WASHINGTON — Rebounding from a lost year in 2008, ( ) posted a strong campaign in 2009 that included eight launches between its Atlas 5 and 4 families of rockets. Now the company will be put to the test in 2010 as the U.S. government asks it to launch the Atlas 5 and Delta 4 vehicles a combined 10 times.
ULA also operates the smaller Delta 2 rocket, which is being phased out by the U.S. Air Force and NASA.
Denver-based ULA, a joint venture of Lockheed Martin and Boeing, was created in 2006 to serve as the primary space launch provider for the U.S. Defense Department and civil agencies. The company’s Atlas 5 and Delta 4 rockets were developed under the Air Force’s Evolved Expendable Launch Vehicle (EELV) program to ensure access to space for the government and for commercial customers.
Various technical problems kept both rockets grounded for most of 2008, with the Atlas 5 conducting one government launch and one commercial launch and the Delta 4 not launching at all. Both rockets returned to flight in 2009. With the Dec. 5 launch of an Air Force communications satellite, the EELV rockets have tallied a combined perfect record of 29 successful launches since 2002.
“We never take it for granted,” ULA President Mike Gass said in a Dec. 16 interview. “I know I was just as nervous for each one as any other launch. You’ve got to work hard at mission assurance to have that record. We believe we are continuing to raise the standard, and we’re real proud of the team’s effort.”
ULA plans to conduct seven EELV launches for the military and intelligence community and three launches for NASA this year, the Air Force says. The launches begin Feb. 3 with NASA’s Solar Dynamics Observatory, to be lofted aboard an Atlas 5 rocket out of Cape Canaveral Air Force Station, Fla. ULA will also conduct one Delta 2 launch, of the Italian Cosmo-4 radar satellite, during the year.
The stagnation of 2008 added to a backlog of government satellites that has left almost no room on ULA’s manifest for commercial launches for the next three years, Gass said. The delays also drew the public ire of one of ULA’s primary customers, the U.S National Reconnaissance Office (NRO), builder and operator of the nation’s spy satellites.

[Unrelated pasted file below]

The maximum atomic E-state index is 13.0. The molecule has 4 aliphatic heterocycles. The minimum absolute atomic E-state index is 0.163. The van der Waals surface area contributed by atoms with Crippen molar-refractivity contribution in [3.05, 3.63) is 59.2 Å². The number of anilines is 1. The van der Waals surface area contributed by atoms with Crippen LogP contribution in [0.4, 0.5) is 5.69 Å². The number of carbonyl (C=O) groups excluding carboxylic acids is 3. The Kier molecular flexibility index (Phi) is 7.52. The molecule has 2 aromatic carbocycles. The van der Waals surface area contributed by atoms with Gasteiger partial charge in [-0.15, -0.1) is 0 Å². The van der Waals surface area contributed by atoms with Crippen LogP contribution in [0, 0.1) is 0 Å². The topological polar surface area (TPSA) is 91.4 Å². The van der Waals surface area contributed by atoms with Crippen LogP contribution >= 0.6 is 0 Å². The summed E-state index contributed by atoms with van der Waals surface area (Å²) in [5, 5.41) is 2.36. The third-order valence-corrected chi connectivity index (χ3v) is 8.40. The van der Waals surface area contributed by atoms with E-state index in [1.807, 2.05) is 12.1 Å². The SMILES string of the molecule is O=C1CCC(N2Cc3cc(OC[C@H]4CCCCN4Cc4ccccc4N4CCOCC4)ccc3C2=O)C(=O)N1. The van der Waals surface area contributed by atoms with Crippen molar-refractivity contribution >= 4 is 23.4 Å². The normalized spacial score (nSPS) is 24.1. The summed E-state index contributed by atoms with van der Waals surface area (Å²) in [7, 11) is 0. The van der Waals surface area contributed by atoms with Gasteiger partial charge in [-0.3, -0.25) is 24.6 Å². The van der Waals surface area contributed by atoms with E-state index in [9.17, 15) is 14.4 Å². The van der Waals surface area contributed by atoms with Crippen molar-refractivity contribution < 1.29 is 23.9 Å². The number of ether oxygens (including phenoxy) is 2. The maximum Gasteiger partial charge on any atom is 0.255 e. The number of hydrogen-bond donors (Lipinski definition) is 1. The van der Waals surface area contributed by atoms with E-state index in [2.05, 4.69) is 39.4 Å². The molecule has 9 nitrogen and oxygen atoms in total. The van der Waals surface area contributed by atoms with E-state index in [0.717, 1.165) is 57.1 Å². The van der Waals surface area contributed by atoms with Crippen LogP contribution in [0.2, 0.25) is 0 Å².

“The business of launch and the state of launch is not very good,” NRO Director Bruce Carlson, a retired Air Force general, said in an October 2009 speech. “Many of you out there have packages ready to go. If you kept going to the Hertz [car rental] counter and they never had a car, you’d get frustrated and eventually quit going to Hertz.”
Gass acknowledged the criticism but said delays in spacecraft deliveries also contributed to the logjam of 2008. To avoid a repeat of that scenario, ULA has been laying the groundwork for several new initiatives meant to make the launch enterprise more efficient and able to meet periods of high demand.
“On average there is plenty of capacity in a year, but we need to do a better job of handling those surges,” Gass said.
Last year, the Air Force paid ULA to take on additional manpower to shorten the turnaround times at its two launch sites at Cape Canaveral and Vandenberg Air Force Base, Calif. The span between Atlas 5 launches was reduced from 60 days to 45 days, and the span between Delta 4 launches shortened from 75 days to 60 days. Those shorter intervals will be maintained this year, Gass said.
ULA will also begin this year using a more flexible method for determining which satellite will launch on any given rocket. Until now, specific payloads, rockets and launch slots have been assigned together two years in advance, and a delay in spacecraft delivery could cause a launch window to go unused. This year, certain launch vehicles will not be assigned payloads until six months from the launch date.
Meanwhile, ULA and the government are looking to the future to ensure the EELV program can be sustained through 2030. The company is in the process of certifying the RS-68A main engine that will eventually power all of the Delta 4 rockets. The RS-68A is a more powerful and efficient variant of the RS-68 engine now in use on the Delta 4.
In December, ULA also completed a critical design review of a secondary payload adapter similar to whatuses to conduct dual-payload launches with its Ariane 5 rocket. The ability to mix and match government and commercial payloads on the same rocket will create more launch opportunities for the entire customer base and ultimately drive down costs to the government, Gass said.